Conference Paper
Full-text available
Adaptive training (AT) is training that is tailored to an individual trainee’s strengths and weaknesses, such that each trainee receives a unique training experience. Previous research has demonstrated that AT can lead to higher learning gains and decreased training time when compared to traditional training approaches in certain domains [1]. Howev...
Article
Full-text available
Highlights: - Gesture interaction design does not typically begin with a user-centered approach that takes into consideration what the user perceives is natural - Natural gestures were perceived as having 15% higher usability than arbitrary gestures - Natural gestures were seen as inducing a higher sense of control in the computer lesson, more imme...
Conference Paper
Full-text available
In light of rapid technology advances and budget declines, the Navy is exploring innovative training solutions though initiatives such as Sailor 2025 and High Velocity Learning, which call for more hands-on, learner-centric training. Consistent with these initiatives, virtual reality (VR) offers a low-cost alternative to traditional methods of trai...
Chapter
Full-text available
Taking a value-added approach, we examined the impact of feedback on learning outcomes and performance in serious games and simulations. Although feedback has been demonstrated to be beneficial in traditional learning environments, we explore how feedback has been implemented in game- and simulation-based learning environments. In this review, we d...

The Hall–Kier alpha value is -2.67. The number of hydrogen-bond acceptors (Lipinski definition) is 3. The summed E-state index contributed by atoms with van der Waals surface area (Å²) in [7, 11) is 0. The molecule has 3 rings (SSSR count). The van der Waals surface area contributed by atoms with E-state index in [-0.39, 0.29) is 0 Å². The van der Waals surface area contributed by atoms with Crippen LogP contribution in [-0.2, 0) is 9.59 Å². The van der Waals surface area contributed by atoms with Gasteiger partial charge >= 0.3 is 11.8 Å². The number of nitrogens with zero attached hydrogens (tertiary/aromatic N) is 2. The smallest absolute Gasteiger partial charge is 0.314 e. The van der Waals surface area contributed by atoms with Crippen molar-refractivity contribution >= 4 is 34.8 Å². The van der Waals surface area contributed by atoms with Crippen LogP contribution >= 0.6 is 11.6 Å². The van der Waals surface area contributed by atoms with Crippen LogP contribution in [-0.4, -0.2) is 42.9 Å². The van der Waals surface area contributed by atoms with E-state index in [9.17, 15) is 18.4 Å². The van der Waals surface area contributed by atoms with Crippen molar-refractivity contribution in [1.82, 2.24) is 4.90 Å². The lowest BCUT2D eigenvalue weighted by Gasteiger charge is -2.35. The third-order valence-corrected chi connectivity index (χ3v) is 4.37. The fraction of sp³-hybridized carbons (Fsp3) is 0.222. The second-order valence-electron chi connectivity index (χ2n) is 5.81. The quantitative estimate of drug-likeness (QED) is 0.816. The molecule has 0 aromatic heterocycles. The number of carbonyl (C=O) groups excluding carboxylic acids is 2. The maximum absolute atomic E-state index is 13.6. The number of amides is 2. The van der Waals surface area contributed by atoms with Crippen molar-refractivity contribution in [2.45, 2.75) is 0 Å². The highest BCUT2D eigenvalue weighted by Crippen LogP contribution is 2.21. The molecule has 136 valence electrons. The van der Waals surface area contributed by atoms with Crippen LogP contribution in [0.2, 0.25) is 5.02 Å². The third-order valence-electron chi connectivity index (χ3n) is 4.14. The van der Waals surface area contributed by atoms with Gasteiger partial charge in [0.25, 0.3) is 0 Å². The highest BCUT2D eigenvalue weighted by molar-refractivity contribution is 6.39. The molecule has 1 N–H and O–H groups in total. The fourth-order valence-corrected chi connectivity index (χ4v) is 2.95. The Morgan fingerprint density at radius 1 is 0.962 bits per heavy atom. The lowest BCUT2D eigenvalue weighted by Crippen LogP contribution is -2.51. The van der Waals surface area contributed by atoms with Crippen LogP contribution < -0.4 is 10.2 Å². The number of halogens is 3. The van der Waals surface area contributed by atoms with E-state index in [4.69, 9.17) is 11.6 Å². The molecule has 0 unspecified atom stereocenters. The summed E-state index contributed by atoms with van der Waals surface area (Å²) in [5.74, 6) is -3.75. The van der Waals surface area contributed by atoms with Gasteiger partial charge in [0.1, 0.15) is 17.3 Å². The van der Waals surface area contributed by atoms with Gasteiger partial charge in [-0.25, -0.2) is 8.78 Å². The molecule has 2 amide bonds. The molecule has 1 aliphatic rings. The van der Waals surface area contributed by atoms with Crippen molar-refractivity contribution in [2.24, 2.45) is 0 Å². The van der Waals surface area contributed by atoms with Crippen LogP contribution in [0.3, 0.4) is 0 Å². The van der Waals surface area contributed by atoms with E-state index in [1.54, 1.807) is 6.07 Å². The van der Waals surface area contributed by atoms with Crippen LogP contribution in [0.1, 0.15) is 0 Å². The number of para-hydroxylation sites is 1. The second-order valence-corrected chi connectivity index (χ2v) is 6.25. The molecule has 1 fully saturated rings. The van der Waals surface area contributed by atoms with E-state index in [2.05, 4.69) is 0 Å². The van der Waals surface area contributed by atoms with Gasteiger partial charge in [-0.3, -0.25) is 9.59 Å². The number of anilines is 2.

Article
The purpose of this panel is to discuss current directions in research and design of adaptive tutoring, and the need for a method to uniformly describe tutors within this growing field. Discussions will focus on the increasing complexity of individual tutors, as well as how tutors could be categorized through identification of relevant, constituent...
Conference Paper
Full-text available
The goal of this experiment was to compare the effectiveness of training a procedural task in two simulated environments (desktop and virtual reality [VR]) and to examine the impact of different interaction methods in VR (gesture-based and voice-based). Traditional desktop-based computer simulations may create learning environments different from V...
Article
Full-text available
In the training literature, little empirical research has been devoted to the design of effective mobile-based instruction for training transfer. In this experiment, we tested the applicability of a multimedia learning design principle, the redundancy principle, in the context of a highly interactive tablet-based simulation for training m4 rifle di...
Chapter
Multimedia learning environments require learners to integrate information across different sources and modalities, which can pose a challenge for some learners. Providing feedback on student responses can be an effective method of guiding learners to achieve a deep understanding of the material. The feedback principle states that novice students l...
Article